Unveiling the new Samsung A-series smartphones this week, the focus was mainly on the high-end features at a more affordable price, as the South Korean tech giant seeks to regain its status as the world’s best smartphone maker over Apple’s. iPhone.
But buried in the suite of features mentioned in the new Samsung A series was a surprising and very large addition: native Snapchat augmented reality lenses.
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The lineup, which includes the Galaxy A52, A52 5G, and A72, all showcase Samsung’s quintessential sleek design, as well as 5G connectivity (for the A52 5G), 4K video recording, AR Emoji, as well as features Apple apparently hate (whatever users demand), like a nice headphone jack and a MicroSD slot.
From Samsung’s standpoint, however, the biggest news here is pricing, as all three phones are roughly at or below the $ 500 price tag – a rare relief from the $ 1,000 wallet-erosion trend of the smartphone. So far, announced low prices are for European customers, while official US prices are likely to be announced sometime in the spring.
But even with all these features, the one that stands out for us is the new native Snapchat Lens feature on Samsung A Series called Fun Mode, which allows you to use Snapchat filters from the device’s native camera app.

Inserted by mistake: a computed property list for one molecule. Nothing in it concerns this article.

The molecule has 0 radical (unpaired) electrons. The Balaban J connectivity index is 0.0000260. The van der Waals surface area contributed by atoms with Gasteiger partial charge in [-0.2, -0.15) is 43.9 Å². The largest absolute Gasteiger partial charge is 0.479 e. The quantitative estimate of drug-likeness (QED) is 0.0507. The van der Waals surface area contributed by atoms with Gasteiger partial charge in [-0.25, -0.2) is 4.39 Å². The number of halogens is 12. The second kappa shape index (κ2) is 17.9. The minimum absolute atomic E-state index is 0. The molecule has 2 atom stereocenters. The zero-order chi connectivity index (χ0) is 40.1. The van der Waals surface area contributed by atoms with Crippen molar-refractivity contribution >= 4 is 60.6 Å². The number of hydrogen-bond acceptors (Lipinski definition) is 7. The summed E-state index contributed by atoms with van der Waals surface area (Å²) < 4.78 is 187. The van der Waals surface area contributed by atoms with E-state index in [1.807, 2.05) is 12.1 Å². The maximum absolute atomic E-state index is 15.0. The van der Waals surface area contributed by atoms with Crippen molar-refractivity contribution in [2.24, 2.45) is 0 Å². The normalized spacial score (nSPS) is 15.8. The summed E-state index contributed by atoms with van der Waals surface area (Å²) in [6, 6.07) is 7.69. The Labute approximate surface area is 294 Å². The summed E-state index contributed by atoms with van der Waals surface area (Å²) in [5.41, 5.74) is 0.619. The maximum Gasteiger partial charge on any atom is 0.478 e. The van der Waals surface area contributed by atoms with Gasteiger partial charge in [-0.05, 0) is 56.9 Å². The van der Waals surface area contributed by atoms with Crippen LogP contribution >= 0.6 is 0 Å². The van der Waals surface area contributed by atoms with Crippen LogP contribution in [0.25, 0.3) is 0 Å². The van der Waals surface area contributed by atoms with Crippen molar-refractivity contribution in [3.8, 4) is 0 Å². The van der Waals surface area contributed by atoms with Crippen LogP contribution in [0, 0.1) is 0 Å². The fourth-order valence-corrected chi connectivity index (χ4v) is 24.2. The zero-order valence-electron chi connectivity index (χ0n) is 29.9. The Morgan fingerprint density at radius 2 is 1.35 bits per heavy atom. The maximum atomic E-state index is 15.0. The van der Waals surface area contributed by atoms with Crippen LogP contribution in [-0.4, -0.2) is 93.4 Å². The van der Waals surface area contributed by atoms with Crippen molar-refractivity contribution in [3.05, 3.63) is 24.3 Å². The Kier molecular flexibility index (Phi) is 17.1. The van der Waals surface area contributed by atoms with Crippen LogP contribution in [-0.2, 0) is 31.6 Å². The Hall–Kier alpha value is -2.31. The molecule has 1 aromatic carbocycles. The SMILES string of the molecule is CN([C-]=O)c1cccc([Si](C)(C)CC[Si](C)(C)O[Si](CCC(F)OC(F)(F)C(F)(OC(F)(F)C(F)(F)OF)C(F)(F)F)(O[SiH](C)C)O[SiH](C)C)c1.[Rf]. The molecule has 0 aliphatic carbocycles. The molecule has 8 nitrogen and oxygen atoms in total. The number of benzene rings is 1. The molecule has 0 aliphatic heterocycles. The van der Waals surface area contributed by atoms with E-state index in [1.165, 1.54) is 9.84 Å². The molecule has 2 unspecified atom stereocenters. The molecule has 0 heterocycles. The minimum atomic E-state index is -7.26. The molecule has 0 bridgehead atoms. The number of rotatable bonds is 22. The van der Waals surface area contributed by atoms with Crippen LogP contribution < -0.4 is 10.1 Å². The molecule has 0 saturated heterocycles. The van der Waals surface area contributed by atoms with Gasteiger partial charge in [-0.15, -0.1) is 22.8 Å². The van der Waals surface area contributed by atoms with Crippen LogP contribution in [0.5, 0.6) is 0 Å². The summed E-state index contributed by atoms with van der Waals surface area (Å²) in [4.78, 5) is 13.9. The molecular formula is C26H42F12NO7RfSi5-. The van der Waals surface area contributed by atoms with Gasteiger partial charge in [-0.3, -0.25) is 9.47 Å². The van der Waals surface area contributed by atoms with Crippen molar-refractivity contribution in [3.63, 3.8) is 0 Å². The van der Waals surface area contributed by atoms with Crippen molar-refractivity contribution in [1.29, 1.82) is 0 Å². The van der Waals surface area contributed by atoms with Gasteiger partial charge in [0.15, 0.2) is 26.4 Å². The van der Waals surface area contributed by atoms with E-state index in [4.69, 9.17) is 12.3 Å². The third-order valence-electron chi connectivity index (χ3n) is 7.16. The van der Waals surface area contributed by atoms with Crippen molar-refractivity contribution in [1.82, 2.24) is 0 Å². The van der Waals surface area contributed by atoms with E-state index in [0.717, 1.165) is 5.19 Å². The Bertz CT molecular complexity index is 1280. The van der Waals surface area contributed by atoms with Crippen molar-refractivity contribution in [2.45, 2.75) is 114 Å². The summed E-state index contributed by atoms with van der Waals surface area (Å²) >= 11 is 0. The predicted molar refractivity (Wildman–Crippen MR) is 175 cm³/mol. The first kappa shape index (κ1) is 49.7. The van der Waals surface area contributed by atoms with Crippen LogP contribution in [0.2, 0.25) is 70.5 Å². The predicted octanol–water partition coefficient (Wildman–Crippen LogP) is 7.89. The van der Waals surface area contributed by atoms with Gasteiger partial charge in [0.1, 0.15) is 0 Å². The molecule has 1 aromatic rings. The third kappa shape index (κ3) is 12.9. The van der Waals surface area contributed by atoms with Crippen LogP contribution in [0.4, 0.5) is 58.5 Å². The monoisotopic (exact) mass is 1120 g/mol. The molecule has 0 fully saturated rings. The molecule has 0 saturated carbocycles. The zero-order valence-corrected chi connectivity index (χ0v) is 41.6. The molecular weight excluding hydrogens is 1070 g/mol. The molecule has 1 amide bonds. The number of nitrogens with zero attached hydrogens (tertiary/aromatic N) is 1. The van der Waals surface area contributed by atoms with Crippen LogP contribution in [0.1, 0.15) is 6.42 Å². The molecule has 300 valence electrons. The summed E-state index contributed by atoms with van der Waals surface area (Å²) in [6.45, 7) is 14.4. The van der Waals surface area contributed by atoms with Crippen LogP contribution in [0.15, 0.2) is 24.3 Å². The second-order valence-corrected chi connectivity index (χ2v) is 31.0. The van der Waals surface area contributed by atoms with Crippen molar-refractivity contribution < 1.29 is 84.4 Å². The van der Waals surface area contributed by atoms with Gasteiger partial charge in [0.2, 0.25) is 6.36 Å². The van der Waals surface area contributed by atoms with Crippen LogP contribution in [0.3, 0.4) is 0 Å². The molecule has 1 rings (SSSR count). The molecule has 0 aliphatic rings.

According to the company’s official statement, the feature’s availability may vary “by market and carrier”. Nonetheless, this is a huge step for Snap as it continues to build its reputation as the primary AR gateway in the mobile space, not only for its users, but also for users using AR across platforms.
When it comes to building successful software platforms, the question of native hardware often emerges when a platform reaches massive scale. That is why, for example, there is always chatter about a Facebook smartphone. Given Snap’s commitment to its Spectacles hardware range, it would be no surprise to see a Snap smartphone suddenly appear on the horizon, perfectly optimized to show you the world perfectly filtered through the thousands of Lens effects of the platform.
But for now, it looks like Snap is going the smarter way behind the scenes by embedding its powerful AR tool into one of the world’s leading smartphone makers instead. It’s a risky game in terms of control, but probably worth it, as Snap’s ability to reach the billions of mobile users around the world has just increased by a huge margin, propelling AR even further into mainstream acceptance.